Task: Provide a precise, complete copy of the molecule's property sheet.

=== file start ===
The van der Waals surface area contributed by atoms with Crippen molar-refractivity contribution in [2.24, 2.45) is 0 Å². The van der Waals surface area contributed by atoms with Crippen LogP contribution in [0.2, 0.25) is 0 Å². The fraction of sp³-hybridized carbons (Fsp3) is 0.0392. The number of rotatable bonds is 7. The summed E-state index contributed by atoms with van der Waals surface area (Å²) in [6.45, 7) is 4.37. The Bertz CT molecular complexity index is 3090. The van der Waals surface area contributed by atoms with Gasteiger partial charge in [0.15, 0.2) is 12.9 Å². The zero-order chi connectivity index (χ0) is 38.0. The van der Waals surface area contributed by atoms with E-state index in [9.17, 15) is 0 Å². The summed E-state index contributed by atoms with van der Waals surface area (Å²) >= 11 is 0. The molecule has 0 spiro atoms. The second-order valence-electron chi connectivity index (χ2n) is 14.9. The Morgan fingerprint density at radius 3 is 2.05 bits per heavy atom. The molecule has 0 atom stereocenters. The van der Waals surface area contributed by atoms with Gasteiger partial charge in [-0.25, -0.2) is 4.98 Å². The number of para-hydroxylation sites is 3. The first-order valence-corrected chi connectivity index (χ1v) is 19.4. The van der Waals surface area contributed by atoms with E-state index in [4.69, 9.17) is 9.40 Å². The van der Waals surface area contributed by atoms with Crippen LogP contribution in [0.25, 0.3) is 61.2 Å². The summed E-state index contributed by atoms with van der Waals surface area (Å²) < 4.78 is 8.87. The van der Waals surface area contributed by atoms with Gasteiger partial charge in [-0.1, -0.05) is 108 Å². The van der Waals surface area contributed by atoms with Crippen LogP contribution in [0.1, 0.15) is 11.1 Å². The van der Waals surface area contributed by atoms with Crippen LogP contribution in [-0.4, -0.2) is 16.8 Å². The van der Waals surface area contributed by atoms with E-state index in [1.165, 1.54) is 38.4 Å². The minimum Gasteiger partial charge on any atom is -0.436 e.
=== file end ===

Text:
The van der Waals surface area contributed by atoms with Crippen molar-refractivity contribution in [2.24, 2.45) is 0 Å². The van der Waals surface area contributed by atoms with Crippen LogP contribution in [0.2, 0.25) is 0 Å². The fraction of sp³-hybridized carbons (Fsp3) is 0.0392. The number of rotatable bonds is 7. The summed E-state index contributed by atoms with van der Waals surface area (Å²) in [6.45, 7) is 4.37. The Bertz CT molecular complexity index is 3090. The van der Waals surface area contributed by atoms with Gasteiger partial charge in [0.15, 0.2) is 12.9 Å². The zero-order chi connectivity index (χ0) is 38.0. The van der Waals surface area contributed by atoms with E-state index in [9.17, 15) is 0 Å². The summed E-state index contributed by atoms with van der Waals surface area (Å²) >= 11 is 0. The molecule has 0 spiro atoms. The second-order valence-electron chi connectivity index (χ2n) is 14.9. The Morgan fingerprint density at radius 3 is 2.05 bits per heavy atom. The molecule has 0 atom stereocenters. The van der Waals surface area contributed by atoms with Gasteiger partial charge in [-0.25, -0.2) is 4.98 Å². The number of para-hydroxylation sites is 3. The first-order valence-corrected chi connectivity index (χ1v) is 19.4. The van der Waals surface area contributed by atoms with E-state index in [4.69, 9.17) is 9.40 Å². The van der Waals surface area contributed by atoms with Crippen LogP contribution in [0.25, 0.3) is 61.2 Å². The summed E-state index contributed by atoms with van der Waals surface area (Å²) < 4.78 is 8.87. The van der Waals surface area contributed by atoms with Gasteiger partial charge in [-0.1, -0.05) is 108 Å². The van der Waals surface area contributed by atoms with Crippen LogP contribution in [0.1, 0.15) is 11.1 Å². The van der Waals surface area contributed by atoms with Crippen LogP contribution in [-0.4, -0.2) is 16.8 Å². The van der Waals surface area contributed by atoms with E-state index in [1.165, 1.54) is 38.4 Å². The minimum Gasteiger partial charge on any atom is -0.436 e.